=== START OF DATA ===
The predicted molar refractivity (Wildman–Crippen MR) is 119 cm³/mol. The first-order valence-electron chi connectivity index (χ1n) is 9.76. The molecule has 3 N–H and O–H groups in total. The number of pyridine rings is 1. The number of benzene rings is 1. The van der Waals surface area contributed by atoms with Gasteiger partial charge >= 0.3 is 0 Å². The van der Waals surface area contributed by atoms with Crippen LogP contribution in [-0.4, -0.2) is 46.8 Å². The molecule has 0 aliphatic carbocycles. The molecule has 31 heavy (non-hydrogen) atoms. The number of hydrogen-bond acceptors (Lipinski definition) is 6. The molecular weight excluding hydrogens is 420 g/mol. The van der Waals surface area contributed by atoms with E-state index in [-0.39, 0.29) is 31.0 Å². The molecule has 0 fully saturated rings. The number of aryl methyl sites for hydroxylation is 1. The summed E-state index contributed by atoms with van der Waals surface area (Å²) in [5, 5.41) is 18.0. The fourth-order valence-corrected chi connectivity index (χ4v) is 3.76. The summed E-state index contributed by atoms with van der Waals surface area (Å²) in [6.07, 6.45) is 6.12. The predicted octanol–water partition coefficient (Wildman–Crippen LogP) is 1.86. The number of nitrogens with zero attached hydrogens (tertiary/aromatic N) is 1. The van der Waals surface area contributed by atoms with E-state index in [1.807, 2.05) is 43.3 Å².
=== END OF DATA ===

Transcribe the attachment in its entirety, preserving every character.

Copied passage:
The predicted molar refractivity (Wildman–Crippen MR) is 119 cm³/mol. The first-order valence-electron chi connectivity index (χ1n) is 9.76. The molecule has 3 N–H and O–H groups in total. The number of pyridine rings is 1. The number of benzene rings is 1. The van der Waals surface area contributed by atoms with Gasteiger partial charge >= 0.3 is 0 Å². The van der Waals surface area contributed by atoms with Crippen LogP contribution in [-0.4, -0.2) is 46.8 Å². The molecule has 0 aliphatic carbocycles. The molecule has 31 heavy (non-hydrogen) atoms. The number of hydrogen-bond acceptors (Lipinski definition) is 6. The molecular weight excluding hydrogens is 420 g/mol. The van der Waals surface area contributed by atoms with E-state index in [-0.39, 0.29) is 31.0 Å². The molecule has 0 fully saturated rings. The number of aryl methyl sites for hydroxylation is 1. The summed E-state index contributed by atoms with van der Waals surface area (Å²) in [5, 5.41) is 18.0. The fourth-order valence-corrected chi connectivity index (χ4v) is 3.76. The summed E-state index contributed by atoms with van der Waals surface area (Å²) in [6.07, 6.45) is 6.12. The predicted octanol–water partition coefficient (Wildman–Crippen LogP) is 1.86. The number of nitrogens with zero attached hydrogens (tertiary/aromatic N) is 1. The van der Waals surface area contributed by atoms with E-state index in [1.807, 2.05) is 43.3 Å².